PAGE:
By Jackie McGlone

BEDFELLOWS DO NOT come more strange than the two men who give writer Haydn Middleton the title, indeed the subject matter, of his beguiling novel, The Ballad of Syd & Morgan -- Syd being Syd Barrett, the gifted but troubled guitarist-songwriter who shaped Pink Floyd, while Morgan is the great Edwardian novelist E M Forster.

When Morgan met Syd -- the intriguing conceit that Middleton imagines in his beautifully written book -- it is hardly a case of when Harry met Sally, although the 89-year-old homosexual, whose sexuality remained a secret during his lifetime, is mesmerised by the angelic beauty of the 22-year-old “crazy diamond,” rock music’s most famous, tragic recluse and its lost genius.

Of course this unlikely couple never met in Cambridge, in 1968, but by the time you finish reading the 63-year-old Anglo-Welshman’s brilliant book, which is as poignant as it is playful, stylishly produced by indie publisher, Propolis, you are convinced that they sat by a log fire in Forster’s rooms at King’s College, Cambridge, not stinting on the sherry, sharing a dubious cigarette and baring their creative souls over a first edition of Kenneth Grahame’s Wind in the Willows. (The title of the first Floyd album, Piper at the Gates of Dawn, came from a chapter heading in the book.)

Over coffee and pastries in the lovely, sun-drenched garden of the enviable cottage, deep in the heart of the Oxfordshire countryside, that he shares with his partner, the teacher and writer, Decca Warrington, Middleton confides that he wrote the novel in secret. “I didn’t even tell Decca,” he says, adding that she is always his first reader. (Between them they have six children from previous relationships.) Which must be almost a full-time job since he’s a prolific author and a creative writing tutor.

He has published “an unconscionable number, perhaps more than 200” largely non-fiction, history books for children, as well as literary-fantasy novels for adults, ranging from his 1987 debut, The People in the Picture, which the late Anthony Burgess read in a sitting “totally spellbound,” to Grimm’s Last Fairytale (1999), nominated for the British Fantasy Society best novel award. He has since worked on several adult novels but was told they were “too experimental, not marketable.” He has, however, not abandoned them.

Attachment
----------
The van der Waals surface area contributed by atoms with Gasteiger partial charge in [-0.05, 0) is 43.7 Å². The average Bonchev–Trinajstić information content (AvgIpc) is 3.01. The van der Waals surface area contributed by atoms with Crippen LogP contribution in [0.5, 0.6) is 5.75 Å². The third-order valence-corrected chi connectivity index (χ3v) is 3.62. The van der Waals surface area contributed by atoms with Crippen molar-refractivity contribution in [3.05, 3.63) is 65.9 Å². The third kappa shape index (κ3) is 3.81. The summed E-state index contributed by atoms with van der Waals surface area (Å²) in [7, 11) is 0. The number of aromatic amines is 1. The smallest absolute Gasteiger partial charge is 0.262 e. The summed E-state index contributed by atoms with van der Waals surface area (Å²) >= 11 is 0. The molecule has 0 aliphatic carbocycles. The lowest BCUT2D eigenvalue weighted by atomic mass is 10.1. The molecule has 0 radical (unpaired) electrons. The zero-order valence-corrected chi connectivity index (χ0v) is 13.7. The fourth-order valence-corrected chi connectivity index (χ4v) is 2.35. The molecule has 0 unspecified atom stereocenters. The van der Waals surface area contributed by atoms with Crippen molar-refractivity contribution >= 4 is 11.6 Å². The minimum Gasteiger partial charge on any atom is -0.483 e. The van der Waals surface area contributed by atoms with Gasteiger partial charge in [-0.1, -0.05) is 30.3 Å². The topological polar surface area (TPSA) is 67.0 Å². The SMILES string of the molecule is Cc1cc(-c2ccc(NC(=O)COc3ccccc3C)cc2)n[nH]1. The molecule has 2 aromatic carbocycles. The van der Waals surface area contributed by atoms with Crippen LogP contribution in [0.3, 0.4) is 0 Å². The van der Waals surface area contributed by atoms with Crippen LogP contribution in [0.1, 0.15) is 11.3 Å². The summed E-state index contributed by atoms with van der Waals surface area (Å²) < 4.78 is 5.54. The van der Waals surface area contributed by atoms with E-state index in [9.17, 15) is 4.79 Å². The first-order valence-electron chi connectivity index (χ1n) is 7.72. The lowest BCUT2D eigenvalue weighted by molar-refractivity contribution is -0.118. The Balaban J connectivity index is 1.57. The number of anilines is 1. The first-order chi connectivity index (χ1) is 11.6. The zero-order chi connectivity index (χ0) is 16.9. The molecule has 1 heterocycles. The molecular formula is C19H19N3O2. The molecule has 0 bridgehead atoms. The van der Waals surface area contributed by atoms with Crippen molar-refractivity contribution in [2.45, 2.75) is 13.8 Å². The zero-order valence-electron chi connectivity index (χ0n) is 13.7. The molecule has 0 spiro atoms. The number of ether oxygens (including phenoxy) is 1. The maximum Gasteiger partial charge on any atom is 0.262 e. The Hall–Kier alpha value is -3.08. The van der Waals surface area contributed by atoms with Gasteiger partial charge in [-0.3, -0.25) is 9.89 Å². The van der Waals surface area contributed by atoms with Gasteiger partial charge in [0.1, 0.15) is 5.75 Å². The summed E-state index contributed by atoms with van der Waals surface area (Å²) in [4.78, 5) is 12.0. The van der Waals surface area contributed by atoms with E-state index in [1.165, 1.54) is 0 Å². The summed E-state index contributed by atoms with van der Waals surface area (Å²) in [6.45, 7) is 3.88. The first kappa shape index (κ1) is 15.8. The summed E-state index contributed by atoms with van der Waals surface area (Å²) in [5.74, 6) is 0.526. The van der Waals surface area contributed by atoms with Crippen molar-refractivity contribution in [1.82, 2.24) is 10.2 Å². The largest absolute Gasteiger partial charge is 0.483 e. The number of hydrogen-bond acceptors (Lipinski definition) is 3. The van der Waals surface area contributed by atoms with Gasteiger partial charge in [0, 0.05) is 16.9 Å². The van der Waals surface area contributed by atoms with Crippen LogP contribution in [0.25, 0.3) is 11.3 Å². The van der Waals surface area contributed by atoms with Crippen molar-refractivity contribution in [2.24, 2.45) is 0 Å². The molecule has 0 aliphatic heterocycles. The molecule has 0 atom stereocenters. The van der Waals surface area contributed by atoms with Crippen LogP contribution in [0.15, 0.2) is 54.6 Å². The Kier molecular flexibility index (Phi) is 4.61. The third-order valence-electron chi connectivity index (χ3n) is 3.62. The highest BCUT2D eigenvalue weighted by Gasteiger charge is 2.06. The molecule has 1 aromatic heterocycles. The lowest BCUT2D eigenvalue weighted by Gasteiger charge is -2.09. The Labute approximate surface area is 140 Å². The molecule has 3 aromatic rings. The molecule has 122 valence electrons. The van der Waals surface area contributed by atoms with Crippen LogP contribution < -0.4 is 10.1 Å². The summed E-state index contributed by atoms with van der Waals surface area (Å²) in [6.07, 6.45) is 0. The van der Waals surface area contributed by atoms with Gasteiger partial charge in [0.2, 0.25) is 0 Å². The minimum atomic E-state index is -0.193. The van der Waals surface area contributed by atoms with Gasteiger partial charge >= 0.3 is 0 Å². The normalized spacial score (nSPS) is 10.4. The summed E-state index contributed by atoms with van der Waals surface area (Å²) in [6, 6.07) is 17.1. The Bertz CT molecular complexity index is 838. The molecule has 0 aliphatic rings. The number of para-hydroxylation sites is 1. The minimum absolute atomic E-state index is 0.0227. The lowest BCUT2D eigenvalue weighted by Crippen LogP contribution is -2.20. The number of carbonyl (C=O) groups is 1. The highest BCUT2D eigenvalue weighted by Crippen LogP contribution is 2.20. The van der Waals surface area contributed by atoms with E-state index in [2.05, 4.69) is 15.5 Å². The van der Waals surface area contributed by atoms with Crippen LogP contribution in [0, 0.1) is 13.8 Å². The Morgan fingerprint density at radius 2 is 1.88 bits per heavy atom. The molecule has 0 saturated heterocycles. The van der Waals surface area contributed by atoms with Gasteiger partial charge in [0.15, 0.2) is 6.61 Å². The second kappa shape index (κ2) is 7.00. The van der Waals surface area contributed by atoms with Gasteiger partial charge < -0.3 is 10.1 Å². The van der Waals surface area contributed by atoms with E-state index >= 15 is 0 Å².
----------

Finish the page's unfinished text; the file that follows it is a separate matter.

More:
Now, though, Reading-born Middleton, who read history at New College, Oxford University, and worked in advertising before “taking a leap of arrogance” into writing, revels in the fact that in this era of short attention spans he is able to sum up his eighth novel in one sentence: “Syd Barrett meets E M Forster.” He could add that it is at the prompting of Pan, the goat-god -- whose cloven hoof often features in Forster’s fictions -- that the former leader of Pink Floyd bursts into Forster’s rooms on a matter of some urgency, tilting the course of history.

A modest, quietly-spoken man, Middleton demurs but graciously accepts my opinion that his 187-page, counterfactual novel is surely his magnum opus -- in his blog he writes: “I think it’s just about the closest I’ve come to producing in print something properly joined-up.” So, yes, this book means an awful lot to him and he freely admits that he would like it to connect with as many readers as possible. Ah yes, only connect.

Why the unlikely connection?

Well, he replies, he has loved both artists for many years because he believes that great fiction, along with music and sport, makes life bearable. “I have proof of my love of Forster -- all of his books with annotations from way back. One Saturday morning I was re-reading Room With a View -- the buoyancy of it! I got to the end and was writing comments below my earlier comments while I was playing music on the computer. As I finished, Interstellar Overdrive off the first Pink Floyd album came up.